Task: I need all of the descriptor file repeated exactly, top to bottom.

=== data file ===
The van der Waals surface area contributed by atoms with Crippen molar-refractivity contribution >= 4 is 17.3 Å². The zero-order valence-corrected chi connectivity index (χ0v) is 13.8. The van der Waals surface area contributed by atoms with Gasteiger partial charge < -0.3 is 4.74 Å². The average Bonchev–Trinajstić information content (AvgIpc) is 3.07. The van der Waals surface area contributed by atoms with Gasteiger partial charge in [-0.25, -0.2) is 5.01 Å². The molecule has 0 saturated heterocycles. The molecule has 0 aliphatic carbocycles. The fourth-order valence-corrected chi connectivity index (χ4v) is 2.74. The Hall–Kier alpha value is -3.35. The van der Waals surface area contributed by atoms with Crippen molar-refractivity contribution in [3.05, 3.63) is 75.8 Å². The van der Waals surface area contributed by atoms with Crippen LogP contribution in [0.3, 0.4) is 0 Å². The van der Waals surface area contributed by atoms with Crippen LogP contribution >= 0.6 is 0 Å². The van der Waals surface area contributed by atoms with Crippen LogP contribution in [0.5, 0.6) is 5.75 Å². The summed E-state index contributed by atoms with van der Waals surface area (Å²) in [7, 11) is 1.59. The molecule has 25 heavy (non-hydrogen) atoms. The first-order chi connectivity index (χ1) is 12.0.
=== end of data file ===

The van der Waals surface area contributed by atoms with Crippen molar-refractivity contribution >= 4 is 17.3 Å². The zero-order valence-corrected chi connectivity index (χ0v) is 13.8. The van der Waals surface area contributed by atoms with Gasteiger partial charge < -0.3 is 4.74 Å². The average Bonchev–Trinajstić information content (AvgIpc) is 3.07. The van der Waals surface area contributed by atoms with Gasteiger partial charge in [-0.25, -0.2) is 5.01 Å². The molecule has 0 saturated heterocycles. The molecule has 0 aliphatic carbocycles. The fourth-order valence-corrected chi connectivity index (χ4v) is 2.74. The Hall–Kier alpha value is -3.35. The van der Waals surface area contributed by atoms with Crippen molar-refractivity contribution in [3.05, 3.63) is 75.8 Å². The van der Waals surface area contributed by atoms with Crippen LogP contribution in [0.3, 0.4) is 0 Å². The van der Waals surface area contributed by atoms with Crippen LogP contribution >= 0.6 is 0 Å². The van der Waals surface area contributed by atoms with Crippen LogP contribution in [0.5, 0.6) is 5.75 Å². The summed E-state index contributed by atoms with van der Waals surface area (Å²) in [7, 11) is 1.59. The molecule has 25 heavy (non-hydrogen) atoms. The first-order chi connectivity index (χ1) is 12.0.